The U.S. Virgin Islands is competing with the world in attracting travelers, and the V.I. Port Authority is doing more with less to throw out the welcome mat, the Senate Finance Committee was told Tuesday.
VIPA Executive Director Carlton Dowe presented the authority’s budget to the committee Tuesday at the Earle B. Ottley Legislative Hall on St. Thomas.
VIPA manages the seaports and airports that serve as the front door for tourists visiting the territory, Dowe said, but there is plenty of competition for those visitors – and their wallets.
The British Virgin Islands is coordinating with Norwegian Cruise Lines to build a $30 million cruise facility, he said. St. Kitts is investing $31 million in expanding its cruise facilities, while Barbados is building a $100 million port for cruise ships.
"These new developments threaten our economic success," Dowe said. "The world is not waiting for the U.S. Virgin islands."
The port authority is undertaking projects to keep the territory competitive, and doing it with a tightened belt, he said. The proposed Fiscal Year 2015 budget for VIPA is $88.3 million, compared to $96 million in 2014. VIPA does not draw from the V.I. General Fund, but draws the bulk of its funds from operating fees and charges for its facilities and from capital grants.
The territory can expect a moderate increase in both air and cruise passengers in 2015, he continued: Air passengers are expected to increase from 894,000 in 2014 to 940,000 in 2015, and cruise ship arrivals are estimated to rise marginally, from 1.9 million to 1.92 million.
In June the VIPA board approved incentives to attract new air passengers, and they’re already paying off, with the Department of Tourism announcing Tuesday that Delta Airlines is returning to St. Croix and increasing its flights to St. Thomas.
The board voted to waive landing fees and half the passenger fee for 12 months for airlines that establish a new route or expanding existing service to St. Croix for two years, according to Dowe. Another airline, which the executive director would not name, is also going to add service in early 2015.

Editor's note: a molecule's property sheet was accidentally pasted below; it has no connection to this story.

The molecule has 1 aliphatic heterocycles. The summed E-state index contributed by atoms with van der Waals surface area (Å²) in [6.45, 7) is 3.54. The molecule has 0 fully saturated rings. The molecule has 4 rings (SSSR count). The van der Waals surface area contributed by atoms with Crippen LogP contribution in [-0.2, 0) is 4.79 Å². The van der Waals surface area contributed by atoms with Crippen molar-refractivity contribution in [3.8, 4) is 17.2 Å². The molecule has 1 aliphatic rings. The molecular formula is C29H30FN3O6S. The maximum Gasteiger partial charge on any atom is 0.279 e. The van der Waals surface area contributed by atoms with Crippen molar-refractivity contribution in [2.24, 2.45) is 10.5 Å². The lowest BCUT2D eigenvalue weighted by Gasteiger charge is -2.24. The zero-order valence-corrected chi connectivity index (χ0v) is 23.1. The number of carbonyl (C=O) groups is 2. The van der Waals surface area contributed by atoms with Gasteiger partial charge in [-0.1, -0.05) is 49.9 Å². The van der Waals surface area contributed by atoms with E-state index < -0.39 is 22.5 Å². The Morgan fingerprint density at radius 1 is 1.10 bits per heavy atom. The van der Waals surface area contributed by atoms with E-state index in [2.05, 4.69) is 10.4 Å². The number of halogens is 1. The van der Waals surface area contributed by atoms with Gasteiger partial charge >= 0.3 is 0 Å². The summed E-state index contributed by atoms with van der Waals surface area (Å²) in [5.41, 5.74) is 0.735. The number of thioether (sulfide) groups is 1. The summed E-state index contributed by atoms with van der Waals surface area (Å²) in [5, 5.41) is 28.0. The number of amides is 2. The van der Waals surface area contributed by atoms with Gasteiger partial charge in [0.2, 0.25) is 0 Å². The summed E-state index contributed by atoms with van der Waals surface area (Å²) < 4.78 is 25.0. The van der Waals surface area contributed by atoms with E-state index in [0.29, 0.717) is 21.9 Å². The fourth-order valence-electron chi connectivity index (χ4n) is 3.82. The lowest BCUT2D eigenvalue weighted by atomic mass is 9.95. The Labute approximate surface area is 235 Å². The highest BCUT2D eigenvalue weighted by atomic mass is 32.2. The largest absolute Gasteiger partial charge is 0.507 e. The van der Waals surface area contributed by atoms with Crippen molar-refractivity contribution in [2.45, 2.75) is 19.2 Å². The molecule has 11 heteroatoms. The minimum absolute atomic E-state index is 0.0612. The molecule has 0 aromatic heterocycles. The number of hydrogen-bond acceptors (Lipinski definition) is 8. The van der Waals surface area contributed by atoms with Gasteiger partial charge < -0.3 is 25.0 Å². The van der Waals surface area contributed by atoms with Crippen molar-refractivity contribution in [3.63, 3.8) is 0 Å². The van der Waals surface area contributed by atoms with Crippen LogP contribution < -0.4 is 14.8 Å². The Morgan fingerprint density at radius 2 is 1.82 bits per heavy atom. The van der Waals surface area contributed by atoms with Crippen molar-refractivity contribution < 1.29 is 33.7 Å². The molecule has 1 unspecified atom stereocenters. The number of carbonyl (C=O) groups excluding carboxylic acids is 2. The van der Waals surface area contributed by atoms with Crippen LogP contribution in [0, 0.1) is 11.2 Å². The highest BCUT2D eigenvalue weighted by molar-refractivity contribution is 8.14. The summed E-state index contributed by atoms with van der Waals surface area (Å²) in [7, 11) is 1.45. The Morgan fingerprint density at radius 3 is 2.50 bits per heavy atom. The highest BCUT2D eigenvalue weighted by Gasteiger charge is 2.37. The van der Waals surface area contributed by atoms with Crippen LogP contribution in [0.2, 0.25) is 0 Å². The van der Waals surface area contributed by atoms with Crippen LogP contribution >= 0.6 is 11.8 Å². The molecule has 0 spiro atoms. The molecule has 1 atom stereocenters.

VIPA is trying to attract new service to St. Thomas in the hours before noon and after 5 p.m. Delta is going to add twice daily flights from Atlanta and add a third Saturday flight, he said.
The authority is also upgrading its facilities, he continued. Marine consultants are preparing for maintenance dredging at the Schooner Bay Channel at the Gallows Bay Marine Facility on St. Croix to allow small cruise ships and luxury vessels to dock safely.
The Henry E. Rohlsen Airport on St. Croix received a $4.8 million grant in 2013 to fund the first phase of repairs of its apron, and to study how to move passengers more smoothly through the security portion of the airport.
On St. Thomas, Dowe noted the Cyril E. King Airport was built 20 years ago and was planned to accommodate 300,000 travelers a year. Today that has more than doubled, to more than 700,000 annual passengers.
In August the first phase of the baggage claim area remodeling and expansion opened. The second phase will include enclosing the entire baggage claim area to add air conditioning, a new concession space and a redesigned restaurant. The existing baggage belts are being expanded from two to three.
VIPA received a $5.9 million FAA grant to begin the King Airport General Aviation Apron Rehabilitation Project. The apron, which is used for private jet parking, was built in 1986 and is deteriorating. A portion of the grant will be used to replace the entire perimeter fence with an 8-foot, black vinyl-coated chain link fence that will extend around the entire secure area of the airport.
Dowe said another $1 million grant to purchase firefighting equipment and to conduct an environmental assessment of building a bridge to cross a channel near the general aviation apron at King Airport. The bridge will lead to an expanded jet-parking apron. When it is completed, the authority will relocate the existing maintenance building to expand the area for general aviation, Dowe said.
Dredging is funded primarily from VIPA revenues. The authority will begin to dredge Crown Bay Marina this month, as soon as it receives an OK from the U.S. Army Corps of Engineers. This will allow St. Thomas to continue to accommodate the largest cruise ships.
The authority faces a November deadline, he added, or the territory stands to lose about 38,000 cruise passengers and more than $7 million in passenger and crew spending $382,980 in gross receipts taxes and $396,384 in port fees.
Dowe also told the senators about VIPA’s plans for the aging Bournefield housing community. The crumbling facility cannot be insured because it is in such dilapidated shape. VIPA spent about $100,000 in repairs to the 15 worst units. The agency plans to demolish the units as tenants move out.
VIPA has entered into a memorandum of understanding with the V.I. Housing Authority. The housing agency will construct a new housing community on unused port property near the University of the Virgin Islands.
Those units will be available first to residents of the 39 families still living in the Bournefield Community, and VIPA will then use the Bournefield land to expand operations at King Airport, Dowe said.